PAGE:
Winching Tips and TechniquesA few tips and pointers for getting the most out of your winch and accessories.
Next to the winch itself, the most important item to have on board is a pulley block (snatch block). Pulley blocks can be used for doubling the power of your winch, and can be used for self recovery, direct pulling, and indirect pulling. All are shown in the following illustrations.
The anchor point (when used) must be a secure one such as a tree, another vehicle or other firm object. For direct vehicle recovery, attach the pulley block to the anchor point and then feed the wire rope out from the winch, through the block and back to an appropriate point of attachment on the vehicle such as a tow hook or the frame of the vehicle. This will effectively double your pulling capacity and greatly reduce the effort of the winch to get your vehicle recovered.
Direct load pulling of load (or other vehicle) using your vehicle as the anchor point and attaching the pulley block to the load.
Indirect pulling may be required because of obstacles or impassable surfaces. The pulley block is attached to the load and the wire rope is attached to an anchor point offset from the direction in which the load is to be moved. Note that this procedure is not recommended unless necessary as winch pulling power and line speed will decrease as angle between the wire ropes increases.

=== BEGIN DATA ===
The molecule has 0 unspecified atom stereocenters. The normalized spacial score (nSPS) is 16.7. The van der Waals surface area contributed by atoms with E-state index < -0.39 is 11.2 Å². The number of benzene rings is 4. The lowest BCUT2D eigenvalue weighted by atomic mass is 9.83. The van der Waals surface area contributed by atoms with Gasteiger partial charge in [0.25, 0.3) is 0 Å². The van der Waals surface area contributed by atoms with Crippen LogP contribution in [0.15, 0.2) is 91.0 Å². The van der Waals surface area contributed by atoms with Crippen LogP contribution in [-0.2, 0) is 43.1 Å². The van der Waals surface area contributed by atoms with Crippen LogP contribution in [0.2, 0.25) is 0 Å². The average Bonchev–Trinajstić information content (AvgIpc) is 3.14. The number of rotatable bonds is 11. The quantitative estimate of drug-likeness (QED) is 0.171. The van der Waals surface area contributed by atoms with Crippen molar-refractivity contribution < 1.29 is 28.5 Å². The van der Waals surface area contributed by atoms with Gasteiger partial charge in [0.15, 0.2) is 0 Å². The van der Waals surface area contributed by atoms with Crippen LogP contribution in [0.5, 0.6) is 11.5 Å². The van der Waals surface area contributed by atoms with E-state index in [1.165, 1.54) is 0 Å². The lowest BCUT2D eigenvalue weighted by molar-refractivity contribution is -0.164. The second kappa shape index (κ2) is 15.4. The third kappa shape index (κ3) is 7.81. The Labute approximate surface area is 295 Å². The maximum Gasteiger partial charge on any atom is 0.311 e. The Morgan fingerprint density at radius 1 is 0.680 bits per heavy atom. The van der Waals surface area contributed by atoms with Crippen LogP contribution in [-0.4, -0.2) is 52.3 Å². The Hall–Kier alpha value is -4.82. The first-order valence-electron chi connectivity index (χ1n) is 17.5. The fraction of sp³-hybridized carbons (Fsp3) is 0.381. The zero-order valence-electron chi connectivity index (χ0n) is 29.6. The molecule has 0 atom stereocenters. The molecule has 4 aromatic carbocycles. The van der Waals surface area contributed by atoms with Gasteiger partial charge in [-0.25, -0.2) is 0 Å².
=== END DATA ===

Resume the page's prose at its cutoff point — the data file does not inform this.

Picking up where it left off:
Using a single-line winch capacity of 2000lbs., the capacity of the winch is effectively doubled using the double-line methods shown. Winch capacity in figure above remains at 2000lbs. as this is still a single line application.
NEVER attach the winch cable back onto itself as shown below. Use of a nylon sling and shackle is strongly recommended to avoid damaging you wire rope and the tree
* Keep the control handy by running it over the hood and hanging on the door mirror or customize it with a magnet to stick to the vehicle.
* Set the brake if your an anchor vehicle and don't winch with your vehicle in park. You may wedge or break the parking sprag in an automatic transmission.
* Electric winches use lot of power. Consider dual batteries and a high output alternator.
* NEVER rely on a winch to hold a load from rolling backward.
* Allow the winch time to cool during long, hard pulls to increase it's life span.
* Receiver winch plates tend to bend if pulling at any angle other than straight.
* Bury your spare tire in the ground to use as an anchor when all else fails.
* Never use the winches hook as an attaching point for a yank trap.
* If winching frequently during a trail ride, wrap the winch around the bumper rather than reeling it in.
The choker should be long as possible, especially when anchoring the vehicle. A chain with a a safe working load of 8,000 pounds has it's strength severely reduced through improper rigging
Angle In Degrees Safe Working Load
5 or less 8,000
If there aren't any solid anchoring points, you can use stakes, axle shafts, logs or your spare tie buried in the ground as an anchor point.